A language of Canada

Alternate Names
Aht, Nootka, Nutka, Nuucaan’ul, Quuquu’aca, T’aat’aaqsapa, Westcoast

130 (FPCC 2014). 200 semi-speakers (FPCC 2014). Ethnic population: 7,680 (FPCC 2014).


Southwest British Columbia, Pacific Ocean coast of Vancouver Island.

Language Maps
Language Status

8b (Nearly extinct).


Ahousaht, Cheklesaht, Ehattesaht, Hesquiaht, Hupacasath, Huu-ay-aht, Kyuquot, Mowachaht, Muchalaht, Nuchatlaht, Tla-o-qui-aht, Toquaht, Tseshaht, Uchucklesaht, Ucluelet. Reportedly similar to Ditidaht [dtd] and Makah [myh].

Language Use

The language is almost completely replaced by English in both formal and informal domains of use, though significant passive knowledge of the language survives. Ceremonial use.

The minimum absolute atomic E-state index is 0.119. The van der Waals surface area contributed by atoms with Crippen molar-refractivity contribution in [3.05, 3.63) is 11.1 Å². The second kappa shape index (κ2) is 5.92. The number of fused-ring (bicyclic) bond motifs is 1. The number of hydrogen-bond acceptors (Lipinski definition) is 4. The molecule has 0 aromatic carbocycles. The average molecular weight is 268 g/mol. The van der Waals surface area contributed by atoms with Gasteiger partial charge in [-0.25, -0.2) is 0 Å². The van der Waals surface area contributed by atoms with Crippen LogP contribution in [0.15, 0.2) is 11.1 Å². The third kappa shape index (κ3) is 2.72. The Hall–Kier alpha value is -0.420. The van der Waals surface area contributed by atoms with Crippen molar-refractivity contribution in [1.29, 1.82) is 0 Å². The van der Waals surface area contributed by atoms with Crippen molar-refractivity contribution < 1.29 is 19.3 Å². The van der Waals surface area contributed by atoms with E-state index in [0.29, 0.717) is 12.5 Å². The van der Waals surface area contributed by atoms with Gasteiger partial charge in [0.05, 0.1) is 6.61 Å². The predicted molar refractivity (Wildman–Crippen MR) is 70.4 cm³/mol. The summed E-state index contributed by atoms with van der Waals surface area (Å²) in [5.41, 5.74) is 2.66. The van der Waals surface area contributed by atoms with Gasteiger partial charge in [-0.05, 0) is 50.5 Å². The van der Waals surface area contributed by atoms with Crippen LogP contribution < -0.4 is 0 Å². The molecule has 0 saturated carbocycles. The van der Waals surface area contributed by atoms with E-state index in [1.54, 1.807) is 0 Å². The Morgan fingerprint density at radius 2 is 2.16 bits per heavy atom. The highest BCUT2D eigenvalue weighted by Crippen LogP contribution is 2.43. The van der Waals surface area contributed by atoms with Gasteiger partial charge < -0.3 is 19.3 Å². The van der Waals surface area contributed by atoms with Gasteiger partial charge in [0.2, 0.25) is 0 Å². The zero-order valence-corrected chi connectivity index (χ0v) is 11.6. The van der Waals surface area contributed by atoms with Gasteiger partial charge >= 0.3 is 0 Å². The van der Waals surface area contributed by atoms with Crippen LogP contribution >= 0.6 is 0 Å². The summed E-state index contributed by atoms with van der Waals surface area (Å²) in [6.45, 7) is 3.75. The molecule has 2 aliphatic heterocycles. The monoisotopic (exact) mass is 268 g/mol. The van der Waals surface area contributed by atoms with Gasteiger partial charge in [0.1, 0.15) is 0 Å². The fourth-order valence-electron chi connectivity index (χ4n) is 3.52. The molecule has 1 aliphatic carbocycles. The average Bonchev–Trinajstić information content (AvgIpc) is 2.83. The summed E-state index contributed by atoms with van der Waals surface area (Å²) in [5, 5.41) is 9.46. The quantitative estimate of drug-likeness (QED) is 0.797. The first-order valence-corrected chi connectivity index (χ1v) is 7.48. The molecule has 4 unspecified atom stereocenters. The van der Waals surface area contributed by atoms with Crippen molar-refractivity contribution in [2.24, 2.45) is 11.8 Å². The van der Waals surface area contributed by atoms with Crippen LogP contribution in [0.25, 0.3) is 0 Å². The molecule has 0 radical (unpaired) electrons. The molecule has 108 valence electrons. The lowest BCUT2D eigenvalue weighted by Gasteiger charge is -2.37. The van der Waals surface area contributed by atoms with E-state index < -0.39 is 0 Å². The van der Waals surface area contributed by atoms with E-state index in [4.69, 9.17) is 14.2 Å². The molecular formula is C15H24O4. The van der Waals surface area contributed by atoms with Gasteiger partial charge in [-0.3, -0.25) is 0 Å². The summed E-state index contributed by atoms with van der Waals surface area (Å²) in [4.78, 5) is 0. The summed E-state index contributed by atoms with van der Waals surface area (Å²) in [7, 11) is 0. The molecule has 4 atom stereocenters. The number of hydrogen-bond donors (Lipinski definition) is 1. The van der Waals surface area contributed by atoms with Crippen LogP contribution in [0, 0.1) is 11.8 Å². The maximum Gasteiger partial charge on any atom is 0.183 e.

Language Development
Some dialects of the language are taught in local community schools. Dictionary. Grammar.
Other Comments

The Nuu-chah-nulth Tribe is recognized by the Canadian government, and the Nuu-chah-nulth language is recognized as an individual language by the First Peoples’ Heritage, Language and Culture Council.

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